Think for a moment about all the distractions that compete for attention in your work life.
Phone calls, texts, emails, meetings. Questions from employees. Questions from clients. Unanticipated interruptions. Add to this your personal life, which has the same ongoing level of activity.
The result? Very little time to stop and ask “Where are we, where are we going, how are we going to get there, and what are we going to say about ourselves that will help us achieve our goals?”
Now, put yourself in the mindset of your target audience and your clients. They suffer from the same busy professional and personal challenges you experience.
The point? Offices – and the people who manage and work in them – are enormously busy. In short, offices are centers of multi-tasking that offer little or no time to pause and contemplate the next steps.
Working in the Age of Distraction
Cal Newport, a computer scientist at Georgetown University, is the author of Deep Work: Rules for Focused Success in a Distracted World.
Newport points out that constant distractions that challenge our work life tend to dominate our work life. They take away from what Newport calls Deep Work, which is the ability to focus without distraction on a demanding task.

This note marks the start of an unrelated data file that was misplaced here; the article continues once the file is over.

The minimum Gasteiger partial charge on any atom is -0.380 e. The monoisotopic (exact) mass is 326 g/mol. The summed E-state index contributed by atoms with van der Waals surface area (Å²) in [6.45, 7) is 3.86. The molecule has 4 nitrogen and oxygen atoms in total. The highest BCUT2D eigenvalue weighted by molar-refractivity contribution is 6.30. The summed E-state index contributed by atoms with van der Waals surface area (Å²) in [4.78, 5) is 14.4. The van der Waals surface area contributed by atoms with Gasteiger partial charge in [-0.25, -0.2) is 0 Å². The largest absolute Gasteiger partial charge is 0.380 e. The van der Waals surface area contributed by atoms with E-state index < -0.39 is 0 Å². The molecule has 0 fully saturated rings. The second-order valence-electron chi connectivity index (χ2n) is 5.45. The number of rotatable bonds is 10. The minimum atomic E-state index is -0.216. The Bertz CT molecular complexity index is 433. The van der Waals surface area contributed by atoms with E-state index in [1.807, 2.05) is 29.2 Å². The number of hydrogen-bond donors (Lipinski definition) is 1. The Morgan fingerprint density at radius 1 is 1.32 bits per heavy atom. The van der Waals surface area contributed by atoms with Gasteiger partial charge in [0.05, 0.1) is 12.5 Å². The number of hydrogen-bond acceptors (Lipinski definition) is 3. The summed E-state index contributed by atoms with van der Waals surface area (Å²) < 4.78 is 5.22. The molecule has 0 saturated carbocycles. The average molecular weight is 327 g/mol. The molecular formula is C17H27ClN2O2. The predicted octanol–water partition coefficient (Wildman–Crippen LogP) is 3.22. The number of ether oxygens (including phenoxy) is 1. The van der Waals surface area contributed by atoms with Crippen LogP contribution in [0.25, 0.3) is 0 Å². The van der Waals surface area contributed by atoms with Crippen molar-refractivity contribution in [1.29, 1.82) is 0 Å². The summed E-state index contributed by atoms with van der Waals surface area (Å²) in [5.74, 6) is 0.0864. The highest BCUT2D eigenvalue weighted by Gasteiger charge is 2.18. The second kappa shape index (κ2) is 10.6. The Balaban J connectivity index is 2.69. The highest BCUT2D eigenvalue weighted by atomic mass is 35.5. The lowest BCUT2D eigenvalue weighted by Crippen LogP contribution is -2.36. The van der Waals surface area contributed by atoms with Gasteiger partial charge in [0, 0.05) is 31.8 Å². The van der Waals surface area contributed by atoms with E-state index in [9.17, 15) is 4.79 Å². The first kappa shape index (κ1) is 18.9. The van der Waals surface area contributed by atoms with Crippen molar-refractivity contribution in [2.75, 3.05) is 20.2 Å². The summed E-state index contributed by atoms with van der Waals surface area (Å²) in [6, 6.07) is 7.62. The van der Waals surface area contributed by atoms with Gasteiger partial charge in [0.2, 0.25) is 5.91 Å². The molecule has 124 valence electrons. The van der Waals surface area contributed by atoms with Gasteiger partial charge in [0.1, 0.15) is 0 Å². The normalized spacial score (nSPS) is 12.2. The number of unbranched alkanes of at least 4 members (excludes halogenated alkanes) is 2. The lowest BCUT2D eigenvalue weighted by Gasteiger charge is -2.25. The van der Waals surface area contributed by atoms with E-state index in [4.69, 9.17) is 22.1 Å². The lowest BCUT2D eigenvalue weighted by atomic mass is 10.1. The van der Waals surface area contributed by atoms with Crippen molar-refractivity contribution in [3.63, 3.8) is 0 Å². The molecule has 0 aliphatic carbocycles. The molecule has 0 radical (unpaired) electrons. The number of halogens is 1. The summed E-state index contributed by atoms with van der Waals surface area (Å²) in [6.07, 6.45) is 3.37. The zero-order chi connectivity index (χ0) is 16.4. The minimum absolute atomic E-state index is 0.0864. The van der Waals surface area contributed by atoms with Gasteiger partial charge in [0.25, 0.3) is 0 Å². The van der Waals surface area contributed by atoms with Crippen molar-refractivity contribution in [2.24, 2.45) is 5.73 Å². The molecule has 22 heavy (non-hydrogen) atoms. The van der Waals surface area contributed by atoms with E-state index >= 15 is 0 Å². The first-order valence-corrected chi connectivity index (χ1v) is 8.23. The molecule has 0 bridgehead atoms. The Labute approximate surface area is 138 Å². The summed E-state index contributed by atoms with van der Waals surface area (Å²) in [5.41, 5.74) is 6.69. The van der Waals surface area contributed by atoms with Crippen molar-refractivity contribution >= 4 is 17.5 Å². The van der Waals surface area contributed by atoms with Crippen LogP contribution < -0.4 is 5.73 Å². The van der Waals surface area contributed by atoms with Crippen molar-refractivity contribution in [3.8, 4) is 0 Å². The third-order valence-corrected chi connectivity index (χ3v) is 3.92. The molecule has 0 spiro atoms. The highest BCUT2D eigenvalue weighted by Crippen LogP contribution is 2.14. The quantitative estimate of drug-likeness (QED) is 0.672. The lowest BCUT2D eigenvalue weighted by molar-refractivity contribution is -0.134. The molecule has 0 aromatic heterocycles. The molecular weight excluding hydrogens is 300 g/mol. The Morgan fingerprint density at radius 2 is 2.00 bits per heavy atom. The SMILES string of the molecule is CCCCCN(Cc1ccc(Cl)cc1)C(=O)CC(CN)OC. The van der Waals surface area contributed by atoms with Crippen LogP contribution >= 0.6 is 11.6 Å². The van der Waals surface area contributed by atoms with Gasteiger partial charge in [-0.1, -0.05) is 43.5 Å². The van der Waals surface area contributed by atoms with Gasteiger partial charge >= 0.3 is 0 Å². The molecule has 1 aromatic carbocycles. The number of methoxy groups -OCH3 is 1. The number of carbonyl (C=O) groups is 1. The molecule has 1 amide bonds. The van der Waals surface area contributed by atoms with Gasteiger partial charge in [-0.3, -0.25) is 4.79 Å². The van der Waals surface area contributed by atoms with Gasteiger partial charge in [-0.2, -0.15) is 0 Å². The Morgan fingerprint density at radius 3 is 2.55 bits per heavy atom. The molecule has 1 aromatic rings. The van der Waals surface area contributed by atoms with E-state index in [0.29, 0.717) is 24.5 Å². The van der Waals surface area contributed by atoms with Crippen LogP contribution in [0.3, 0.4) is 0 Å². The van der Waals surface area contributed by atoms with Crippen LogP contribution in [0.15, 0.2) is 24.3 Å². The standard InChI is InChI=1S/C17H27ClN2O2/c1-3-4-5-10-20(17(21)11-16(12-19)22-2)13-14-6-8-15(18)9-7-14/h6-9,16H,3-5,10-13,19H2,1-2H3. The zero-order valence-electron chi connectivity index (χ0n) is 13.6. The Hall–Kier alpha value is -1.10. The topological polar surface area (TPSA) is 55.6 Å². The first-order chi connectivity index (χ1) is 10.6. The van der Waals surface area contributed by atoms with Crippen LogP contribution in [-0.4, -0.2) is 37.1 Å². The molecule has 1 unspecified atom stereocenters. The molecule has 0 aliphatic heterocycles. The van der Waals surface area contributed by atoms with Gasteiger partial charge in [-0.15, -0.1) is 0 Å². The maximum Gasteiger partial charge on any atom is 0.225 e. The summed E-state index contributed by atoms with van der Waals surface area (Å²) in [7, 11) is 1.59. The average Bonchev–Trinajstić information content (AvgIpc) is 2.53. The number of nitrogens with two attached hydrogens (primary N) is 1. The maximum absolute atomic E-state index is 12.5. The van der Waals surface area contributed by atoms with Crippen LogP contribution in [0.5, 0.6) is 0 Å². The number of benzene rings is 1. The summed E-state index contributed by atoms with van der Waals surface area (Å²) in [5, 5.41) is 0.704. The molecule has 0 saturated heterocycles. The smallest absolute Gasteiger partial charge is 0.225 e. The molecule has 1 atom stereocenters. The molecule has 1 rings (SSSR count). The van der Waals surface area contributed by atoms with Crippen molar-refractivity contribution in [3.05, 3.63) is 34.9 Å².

According to Newport, Shallow Work (the opposite of Deep Work) fragments and pre-empts one’s ability to come up with one of those benchmark “A-ha” solutions that can make your unique selling proposition stand apart.
Apply Deep Work to communications and you get a sense of how important it is to think differently and clearly, without distraction, and how it can transform how you go about your business and what you say about it.
You can get learn more about Deep Work in a fascinating report that recently was broadcast on National Public Radio.
Getting your message past the distractions
So, how does Wellons Communications help you succeed in the Age of Distraction?
We adhere to the notion of keeping it simple. We develop strategies, approaches, and messages aimed at battling through the communications clutter.
When possible, we use simple, declarative sentences. And we project the same message over and over again, using consistency to ensure that once we have captured attention, our message is reinforced until our audience has absorbed and agreed with it.
What does simplicity do for your marketing?
Our “keep it simple” approach delivers three key benefits to your overall marketing approach:
1. Simple messages are easy to understand.
2. Simple messages answer “What’s in it for me?”
3. Simple messages attract attention.
The most visual example of great message-making in its simplest form is a billboard. They are quick to read, present a single thought, and tell you what they think you need to learn.
Let us simplify your public relations and communications.
If you have read this far, you’ve been distracted enough. If our message has worked, we hope you will want to learn more about how Wellons Communications can assist you in marketing your product or service. You can reach me at 407-339-0879 or by email at firstname.lastname@example.org.
Believe me, I will be happy for the distraction.